The candidates vying to lead Georgia’s K-12 education agency split on a set of national academic standards the state is implementing and tried to appeal to teachers Tuesday during their first debate of the general election.
Republican Richard L. Woods wants a two-year delay of the new standardized test Georgia is moving to this school year.
Woods, a retired educator from Irwin County who is running for state school superintendent, called for the delay during a debate Tuesday against his Democratic rival, Valarie Wilson.
The debate, hosted by the Georgia Partnership for Excellence in Education, was heavy on detailed policy and featured no interaction between the candidates. Wilson, the former chairwoman of the City Schools of Decatur school board, largely stuck to the script she used to win the Democratic nomination: more state funding for school districts, staying with the national set of academic standards known as Common Core and making public education a higher priority.
Wilson, participating in the debate on her 56th birthday, did not join Woods’ call for delaying the new test.
Only Republicans have been elected to statewide office in recent years. If Woods continues that trend and wins, his policy suggestions could shake up public education in Georgia.
“We are implementing something that has not been fully field tested,” Woods said of the new test.
John Barge, the current superintendent — who defeated Woods when the two ran against each other in the Republican primary four years ago — disputed that. “That’s completely misinformed,” Barge said, adding that questions from the new test have been field tested for several years.
In addition to postponing the new standardized test, Woods said he’d be open to allowing districts to take one of two tests — one that would assess student progress in the new ‘integrated’ math that has raised hackles in some districts and another that would include standard or ‘traditional’ math.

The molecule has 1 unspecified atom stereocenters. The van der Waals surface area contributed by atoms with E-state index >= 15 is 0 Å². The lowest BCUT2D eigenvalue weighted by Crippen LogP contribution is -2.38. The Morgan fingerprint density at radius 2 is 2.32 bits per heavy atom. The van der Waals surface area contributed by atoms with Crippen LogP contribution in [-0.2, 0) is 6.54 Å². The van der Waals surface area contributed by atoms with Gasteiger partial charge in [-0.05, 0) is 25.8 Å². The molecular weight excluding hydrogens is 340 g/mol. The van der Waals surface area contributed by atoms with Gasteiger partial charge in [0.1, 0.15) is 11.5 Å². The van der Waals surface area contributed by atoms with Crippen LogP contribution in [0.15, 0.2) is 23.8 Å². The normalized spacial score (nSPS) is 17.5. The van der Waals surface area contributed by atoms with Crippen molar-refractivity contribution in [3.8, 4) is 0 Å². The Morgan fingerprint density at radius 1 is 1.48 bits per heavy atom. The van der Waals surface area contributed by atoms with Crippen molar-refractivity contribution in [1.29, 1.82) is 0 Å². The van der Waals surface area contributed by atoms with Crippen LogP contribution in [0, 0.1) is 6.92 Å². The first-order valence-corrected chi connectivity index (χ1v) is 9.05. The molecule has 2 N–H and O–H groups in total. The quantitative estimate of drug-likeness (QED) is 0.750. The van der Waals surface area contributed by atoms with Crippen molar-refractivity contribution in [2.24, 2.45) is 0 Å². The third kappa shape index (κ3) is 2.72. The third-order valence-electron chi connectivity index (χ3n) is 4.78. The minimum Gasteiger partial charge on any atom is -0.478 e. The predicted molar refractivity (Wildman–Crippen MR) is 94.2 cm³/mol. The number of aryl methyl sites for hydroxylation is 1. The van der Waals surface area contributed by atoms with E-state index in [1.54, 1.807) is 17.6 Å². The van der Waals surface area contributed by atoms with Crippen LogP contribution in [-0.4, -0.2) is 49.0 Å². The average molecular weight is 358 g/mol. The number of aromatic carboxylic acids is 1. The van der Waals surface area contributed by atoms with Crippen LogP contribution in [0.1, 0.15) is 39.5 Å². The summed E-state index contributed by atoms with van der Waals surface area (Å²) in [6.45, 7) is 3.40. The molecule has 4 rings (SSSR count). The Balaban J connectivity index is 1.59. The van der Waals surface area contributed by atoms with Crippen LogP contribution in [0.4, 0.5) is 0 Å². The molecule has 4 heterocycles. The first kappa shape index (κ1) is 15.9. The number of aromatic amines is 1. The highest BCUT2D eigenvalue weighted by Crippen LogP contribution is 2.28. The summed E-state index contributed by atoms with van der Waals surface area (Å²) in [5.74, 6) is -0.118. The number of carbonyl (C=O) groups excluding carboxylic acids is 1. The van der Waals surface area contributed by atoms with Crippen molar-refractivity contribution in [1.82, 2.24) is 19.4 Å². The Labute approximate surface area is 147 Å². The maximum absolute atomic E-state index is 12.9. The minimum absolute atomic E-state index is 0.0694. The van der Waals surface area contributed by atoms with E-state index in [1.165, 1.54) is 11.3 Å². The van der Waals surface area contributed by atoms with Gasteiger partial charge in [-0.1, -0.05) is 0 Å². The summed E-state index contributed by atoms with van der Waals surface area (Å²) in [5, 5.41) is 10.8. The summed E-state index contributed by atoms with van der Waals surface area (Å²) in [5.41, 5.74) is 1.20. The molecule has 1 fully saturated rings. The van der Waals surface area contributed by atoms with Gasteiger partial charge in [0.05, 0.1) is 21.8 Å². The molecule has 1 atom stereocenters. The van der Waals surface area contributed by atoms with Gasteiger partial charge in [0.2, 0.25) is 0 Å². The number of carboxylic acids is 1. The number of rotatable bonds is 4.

The math part of the new test being planned is based on the ‘integrated’ model, though some districts teach traditional math.
Georgia was in a group of states developing a new test tied to Common Core. But state leaders pulled Georgia out of the group, citing the likely cost of that test. Barge said he and his staff anticipated that when he took office, and, “We’ve been working on Plan B” — the alternative test to be rolled out this year — “for years.”
Barge also threw cold water on the notion of offering two standardized tests.
CTB/McGraw Hill has a five-year, $107.8 million contract with Georgia to create the new standardized test, to be called Georgia Milestones. Offering a second test would mean paying a lot more.
“We can’t afford to offer both assessments,” Barge said … “It’s just not logical.”
Although some superintendents have concerns about the new test, which is expected to be tougher to pass, no superintendent wants his or her school board, not to mention parents, to believe the district is afraid of a more rigorous assessment.
Already, superintendents are answering questions from frustrated parents who wonder why end-of-course test scores in integrated math courses like coordinate algebra and analytic geometry are so low.
One worry is that “we can see some pretty low pass rates,” said Garrett Wilcox, superintendent of schools in Vidalia City. Those low scores will give parents and others the false impression that teachers are not performing well, Wilcox said.
“These teachers are working harder than they ever have with a more needy population” of students, Wilcox said.
That’s a point Wilson made frequently during Tuesday’s debate.
“I think the state of Georgia has some of the best teachers in this country,” Wilson said. “It’s critically important that we continue to invest in these teachers.”